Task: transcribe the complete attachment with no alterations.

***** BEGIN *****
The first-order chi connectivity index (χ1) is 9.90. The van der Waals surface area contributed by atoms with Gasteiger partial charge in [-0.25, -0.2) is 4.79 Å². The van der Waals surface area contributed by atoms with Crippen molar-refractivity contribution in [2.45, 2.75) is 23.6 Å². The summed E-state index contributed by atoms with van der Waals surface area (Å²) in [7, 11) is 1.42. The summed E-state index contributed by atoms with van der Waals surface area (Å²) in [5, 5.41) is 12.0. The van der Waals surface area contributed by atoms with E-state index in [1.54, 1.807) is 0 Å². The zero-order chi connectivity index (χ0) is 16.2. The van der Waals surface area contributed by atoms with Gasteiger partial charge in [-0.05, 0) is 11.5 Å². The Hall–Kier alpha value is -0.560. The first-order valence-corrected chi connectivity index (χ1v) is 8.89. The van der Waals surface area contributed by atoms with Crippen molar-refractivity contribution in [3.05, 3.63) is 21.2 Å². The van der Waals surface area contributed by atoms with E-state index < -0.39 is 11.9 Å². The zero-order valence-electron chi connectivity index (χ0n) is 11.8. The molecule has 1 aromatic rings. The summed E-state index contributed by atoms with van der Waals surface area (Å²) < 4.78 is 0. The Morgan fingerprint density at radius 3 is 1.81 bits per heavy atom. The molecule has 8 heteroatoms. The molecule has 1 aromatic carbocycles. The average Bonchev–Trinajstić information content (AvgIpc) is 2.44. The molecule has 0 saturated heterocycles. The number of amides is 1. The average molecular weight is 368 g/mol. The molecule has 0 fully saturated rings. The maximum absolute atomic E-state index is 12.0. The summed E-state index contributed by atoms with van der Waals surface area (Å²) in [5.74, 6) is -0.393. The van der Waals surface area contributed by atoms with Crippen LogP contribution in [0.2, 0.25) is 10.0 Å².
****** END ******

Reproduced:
The first-order chi connectivity index (χ1) is 9.90. The van der Waals surface area contributed by atoms with Gasteiger partial charge in [-0.25, -0.2) is 4.79 Å². The van der Waals surface area contributed by atoms with Crippen molar-refractivity contribution in [2.45, 2.75) is 23.6 Å². The summed E-state index contributed by atoms with van der Waals surface area (Å²) in [7, 11) is 1.42. The summed E-state index contributed by atoms with van der Waals surface area (Å²) in [5, 5.41) is 12.0. The van der Waals surface area contributed by atoms with E-state index in [1.54, 1.807) is 0 Å². The zero-order chi connectivity index (χ0) is 16.2. The van der Waals surface area contributed by atoms with Gasteiger partial charge in [-0.05, 0) is 11.5 Å². The Hall–Kier alpha value is -0.560. The first-order valence-corrected chi connectivity index (χ1v) is 8.89. The van der Waals surface area contributed by atoms with Crippen molar-refractivity contribution in [3.05, 3.63) is 21.2 Å². The van der Waals surface area contributed by atoms with E-state index < -0.39 is 11.9 Å². The zero-order valence-electron chi connectivity index (χ0n) is 11.8. The molecule has 1 aromatic rings. The summed E-state index contributed by atoms with van der Waals surface area (Å²) < 4.78 is 0. The Morgan fingerprint density at radius 3 is 1.81 bits per heavy atom. The molecule has 8 heteroatoms. The molecule has 1 aromatic carbocycles. The average Bonchev–Trinajstić information content (AvgIpc) is 2.44. The molecule has 0 saturated heterocycles. The number of amides is 1. The average molecular weight is 368 g/mol. The molecule has 0 fully saturated rings. The maximum absolute atomic E-state index is 12.0. The summed E-state index contributed by atoms with van der Waals surface area (Å²) in [5.74, 6) is -0.393. The van der Waals surface area contributed by atoms with Crippen LogP contribution in [0.2, 0.25) is 10.0 Å².